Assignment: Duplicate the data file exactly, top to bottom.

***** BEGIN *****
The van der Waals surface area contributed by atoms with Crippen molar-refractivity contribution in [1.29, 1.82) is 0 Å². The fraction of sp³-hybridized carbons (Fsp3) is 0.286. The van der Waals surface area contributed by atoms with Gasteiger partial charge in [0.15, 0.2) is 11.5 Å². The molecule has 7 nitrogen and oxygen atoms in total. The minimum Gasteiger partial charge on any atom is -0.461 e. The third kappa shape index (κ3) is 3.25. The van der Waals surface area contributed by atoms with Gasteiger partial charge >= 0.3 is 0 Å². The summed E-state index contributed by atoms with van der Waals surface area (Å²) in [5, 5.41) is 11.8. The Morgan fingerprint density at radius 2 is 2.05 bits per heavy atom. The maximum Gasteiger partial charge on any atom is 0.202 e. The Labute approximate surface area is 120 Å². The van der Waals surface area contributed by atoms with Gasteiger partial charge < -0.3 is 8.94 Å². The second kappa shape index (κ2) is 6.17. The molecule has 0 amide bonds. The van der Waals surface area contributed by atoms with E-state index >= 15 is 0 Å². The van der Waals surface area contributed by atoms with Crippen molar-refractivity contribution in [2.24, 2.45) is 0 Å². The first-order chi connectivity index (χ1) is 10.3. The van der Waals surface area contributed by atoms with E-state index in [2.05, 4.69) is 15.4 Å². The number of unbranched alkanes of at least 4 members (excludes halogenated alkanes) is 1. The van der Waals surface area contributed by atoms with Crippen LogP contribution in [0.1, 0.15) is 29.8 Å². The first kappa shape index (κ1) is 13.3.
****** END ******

The van der Waals surface area contributed by atoms with Crippen molar-refractivity contribution in [1.29, 1.82) is 0 Å². The fraction of sp³-hybridized carbons (Fsp3) is 0.286. The van der Waals surface area contributed by atoms with Gasteiger partial charge in [0.15, 0.2) is 11.5 Å². The molecule has 7 nitrogen and oxygen atoms in total. The minimum Gasteiger partial charge on any atom is -0.461 e. The third kappa shape index (κ3) is 3.25. The van der Waals surface area contributed by atoms with Gasteiger partial charge >= 0.3 is 0 Å². The summed E-state index contributed by atoms with van der Waals surface area (Å²) in [5, 5.41) is 11.8. The Morgan fingerprint density at radius 2 is 2.05 bits per heavy atom. The maximum Gasteiger partial charge on any atom is 0.202 e. The Labute approximate surface area is 120 Å². The van der Waals surface area contributed by atoms with Gasteiger partial charge < -0.3 is 8.94 Å². The second kappa shape index (κ2) is 6.17. The molecule has 0 amide bonds. The van der Waals surface area contributed by atoms with E-state index >= 15 is 0 Å². The van der Waals surface area contributed by atoms with Crippen molar-refractivity contribution in [2.24, 2.45) is 0 Å². The first-order chi connectivity index (χ1) is 10.3. The van der Waals surface area contributed by atoms with E-state index in [2.05, 4.69) is 15.4 Å². The number of unbranched alkanes of at least 4 members (excludes halogenated alkanes) is 1. The van der Waals surface area contributed by atoms with Crippen LogP contribution in [0.1, 0.15) is 29.8 Å². The first kappa shape index (κ1) is 13.3.